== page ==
Study population

The study populations were all reproductive age group women who were living in four randomly selected kebeles of Gondar town.

Eligibility criteria

All reproductive age group women (15–49 years old) who were living in four randomly selected kebeles in Gondar town were included in the study.

Sample size determination

The sample size for this study was determined by using the single population proportion formula considering the assumptions: The proportion of reproductive age group women having adequate knowledge regarding cervical cancer being 50% (Since there was no previous study in the study area). Level of significance 5% (α = 0.05), Z α/2 = 1.96 and margin of error 5% (d = 0.05). Adding a 10% non- response rate and multiplying by 2 (design effect) the total sample size required for this study appeared to be 770.

Sampling technique

A multistage sampling technique was employed to select the required samples. First, each of the 21 kebeles found in the town were taken as a cluster. In these clusters, four kebeles were selected by using the lottery method. Then, in these selected kebeles, the number of study participants was assigned proportionally. Finally, a systematic random sampling technique was employed to select study participants from the selected kebeles using house numbers as a unit of selection.

Variables

The outcome measures of this study were knowledge (which was classified as good and poor knowledge) and attitude (which in turn was also classified as favorable and unfavorable attitude) of reproductive age women towards cervical cancer. The independent variables included socio-demographic characteristics and related issues (age, religion, duration of stay in Gondar town, educational status, belief, occupation, income and exposure to mass media).

Data collection technique and tools

An adapted and structured, pretested, interviewer-administered questionnaire was employed to collect data from the participants [26]. First, the questionnaire was prepared in English and it was translated into Amharic, the local language, and then back to English to check its consistency. Each correct response received 1 point for knowledge and attitude questions and the scores were transformed into a percentage for interpretation of the results. The mean scores were utilized as a cut of point to describe the women’s level of knowledge and attitude regarding cervical cancer and its prevention. One supervisor and two data collectors, who had BSc degree in nursing, were recruited to assist in the data collection process. The data collectors and the supervisor were trained for one day on how to facilitate the data collection process, prevent errors, keep privacy and confidentiality and other ethical issues.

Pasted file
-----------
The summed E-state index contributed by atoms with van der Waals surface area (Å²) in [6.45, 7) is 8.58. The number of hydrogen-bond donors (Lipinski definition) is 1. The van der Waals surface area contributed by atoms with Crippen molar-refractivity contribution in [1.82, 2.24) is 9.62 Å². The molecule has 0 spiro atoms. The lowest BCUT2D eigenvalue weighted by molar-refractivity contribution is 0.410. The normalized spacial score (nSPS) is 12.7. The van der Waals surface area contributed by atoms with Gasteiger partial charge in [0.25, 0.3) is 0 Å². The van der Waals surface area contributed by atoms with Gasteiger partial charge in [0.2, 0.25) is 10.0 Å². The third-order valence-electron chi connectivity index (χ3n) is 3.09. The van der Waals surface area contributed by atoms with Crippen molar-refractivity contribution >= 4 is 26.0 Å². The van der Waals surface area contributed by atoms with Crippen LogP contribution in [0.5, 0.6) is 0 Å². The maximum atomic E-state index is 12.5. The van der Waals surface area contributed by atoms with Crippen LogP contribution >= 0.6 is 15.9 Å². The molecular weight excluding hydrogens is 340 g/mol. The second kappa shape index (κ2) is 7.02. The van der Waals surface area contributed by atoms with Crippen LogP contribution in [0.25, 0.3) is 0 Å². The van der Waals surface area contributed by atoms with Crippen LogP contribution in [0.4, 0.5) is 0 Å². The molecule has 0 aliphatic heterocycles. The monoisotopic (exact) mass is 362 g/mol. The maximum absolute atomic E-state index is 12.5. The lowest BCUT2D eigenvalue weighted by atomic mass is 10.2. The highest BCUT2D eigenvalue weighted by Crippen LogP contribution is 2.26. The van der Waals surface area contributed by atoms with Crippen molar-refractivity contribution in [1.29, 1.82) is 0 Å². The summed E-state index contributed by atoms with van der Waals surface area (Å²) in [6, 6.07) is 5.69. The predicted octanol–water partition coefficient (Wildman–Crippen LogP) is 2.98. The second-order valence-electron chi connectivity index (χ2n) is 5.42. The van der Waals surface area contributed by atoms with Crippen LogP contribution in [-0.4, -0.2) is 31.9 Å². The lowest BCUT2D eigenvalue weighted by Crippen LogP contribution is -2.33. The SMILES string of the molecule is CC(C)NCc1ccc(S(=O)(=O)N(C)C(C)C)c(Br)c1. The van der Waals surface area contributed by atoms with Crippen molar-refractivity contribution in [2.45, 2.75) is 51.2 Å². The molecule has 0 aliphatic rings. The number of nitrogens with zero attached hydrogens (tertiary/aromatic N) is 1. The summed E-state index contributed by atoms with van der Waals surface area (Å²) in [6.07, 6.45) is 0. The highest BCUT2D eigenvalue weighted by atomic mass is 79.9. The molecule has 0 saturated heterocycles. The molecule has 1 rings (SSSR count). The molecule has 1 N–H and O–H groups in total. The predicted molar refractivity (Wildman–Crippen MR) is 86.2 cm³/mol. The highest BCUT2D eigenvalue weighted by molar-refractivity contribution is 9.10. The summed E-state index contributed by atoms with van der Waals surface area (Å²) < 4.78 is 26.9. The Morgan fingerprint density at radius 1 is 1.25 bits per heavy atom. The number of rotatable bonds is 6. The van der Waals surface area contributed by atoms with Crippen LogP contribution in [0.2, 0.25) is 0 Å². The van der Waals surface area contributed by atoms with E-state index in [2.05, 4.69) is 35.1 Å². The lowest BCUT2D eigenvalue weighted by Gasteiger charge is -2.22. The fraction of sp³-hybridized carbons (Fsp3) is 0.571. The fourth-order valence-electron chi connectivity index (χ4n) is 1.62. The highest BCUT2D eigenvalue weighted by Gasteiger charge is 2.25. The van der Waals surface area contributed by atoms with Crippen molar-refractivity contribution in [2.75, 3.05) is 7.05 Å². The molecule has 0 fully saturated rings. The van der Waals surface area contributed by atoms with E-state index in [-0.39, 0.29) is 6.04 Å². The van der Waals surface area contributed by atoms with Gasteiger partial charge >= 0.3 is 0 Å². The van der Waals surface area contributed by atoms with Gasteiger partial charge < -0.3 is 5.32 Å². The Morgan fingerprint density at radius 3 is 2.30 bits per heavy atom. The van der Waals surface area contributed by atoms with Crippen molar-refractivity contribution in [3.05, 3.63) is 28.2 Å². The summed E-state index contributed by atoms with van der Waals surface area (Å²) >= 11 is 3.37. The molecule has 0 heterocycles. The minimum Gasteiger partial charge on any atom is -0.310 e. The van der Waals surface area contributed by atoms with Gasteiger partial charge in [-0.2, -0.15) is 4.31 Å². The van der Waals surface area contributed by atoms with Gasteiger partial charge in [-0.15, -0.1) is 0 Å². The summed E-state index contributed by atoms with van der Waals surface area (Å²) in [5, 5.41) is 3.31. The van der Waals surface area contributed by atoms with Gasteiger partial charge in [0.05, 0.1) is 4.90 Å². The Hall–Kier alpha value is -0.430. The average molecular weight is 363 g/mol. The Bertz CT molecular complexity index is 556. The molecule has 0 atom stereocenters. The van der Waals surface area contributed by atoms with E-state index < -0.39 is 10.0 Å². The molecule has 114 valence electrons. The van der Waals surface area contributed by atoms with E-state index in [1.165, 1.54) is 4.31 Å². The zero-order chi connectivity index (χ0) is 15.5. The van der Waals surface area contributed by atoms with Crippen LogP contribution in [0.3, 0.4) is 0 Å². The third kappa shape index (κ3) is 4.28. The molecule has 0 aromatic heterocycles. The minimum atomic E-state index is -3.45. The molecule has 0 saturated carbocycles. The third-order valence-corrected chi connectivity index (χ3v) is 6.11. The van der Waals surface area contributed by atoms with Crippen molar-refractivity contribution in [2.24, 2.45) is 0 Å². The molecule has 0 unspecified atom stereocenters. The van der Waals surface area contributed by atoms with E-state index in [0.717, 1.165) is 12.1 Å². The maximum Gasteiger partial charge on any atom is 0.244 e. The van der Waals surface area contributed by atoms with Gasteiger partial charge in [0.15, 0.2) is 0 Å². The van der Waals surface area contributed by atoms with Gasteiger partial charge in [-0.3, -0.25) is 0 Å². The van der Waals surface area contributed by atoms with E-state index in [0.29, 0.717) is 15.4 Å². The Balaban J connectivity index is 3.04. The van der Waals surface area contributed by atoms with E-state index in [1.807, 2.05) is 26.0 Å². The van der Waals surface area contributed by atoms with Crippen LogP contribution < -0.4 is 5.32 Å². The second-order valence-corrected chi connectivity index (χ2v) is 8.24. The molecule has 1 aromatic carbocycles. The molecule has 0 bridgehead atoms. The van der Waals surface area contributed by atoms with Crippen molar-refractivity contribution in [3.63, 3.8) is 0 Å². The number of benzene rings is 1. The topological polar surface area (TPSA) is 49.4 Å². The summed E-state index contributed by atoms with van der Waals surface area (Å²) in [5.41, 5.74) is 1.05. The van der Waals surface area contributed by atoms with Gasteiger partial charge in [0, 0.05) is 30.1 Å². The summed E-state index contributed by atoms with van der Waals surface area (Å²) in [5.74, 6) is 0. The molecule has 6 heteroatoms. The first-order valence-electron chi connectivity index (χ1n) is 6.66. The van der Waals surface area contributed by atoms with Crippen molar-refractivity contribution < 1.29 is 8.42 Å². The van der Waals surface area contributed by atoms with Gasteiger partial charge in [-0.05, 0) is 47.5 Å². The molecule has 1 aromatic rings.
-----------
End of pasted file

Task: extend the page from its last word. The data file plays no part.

Data quality assurance

To ensure the quality of data, the questionnaire was pretested on 5% (39) of the sample size among selected females of reproductive age in Gondar town at kebele 11 from the unselected kebeles in the sampling process. The content and face validity of the questionnaire was done in previous studies [26, 27]. In this study, the Kuder-Richardson 20 (KR-20) reliability coefficient for the knowledge questions was 0.86. On the other hand, the Cronbach’s Alpha reliability coefficient for the attitude questions was 0.92. All the necessary amendments were made on; the instructions, contents, order and grammatical issues. All data were checked for completeness, accuracy, clarity, and consistency by the supervisors and the principal investigator each night after the data were collected. Double data entry and validation were performed and the data were intensively cleaned before analysis.

Data processing and analysis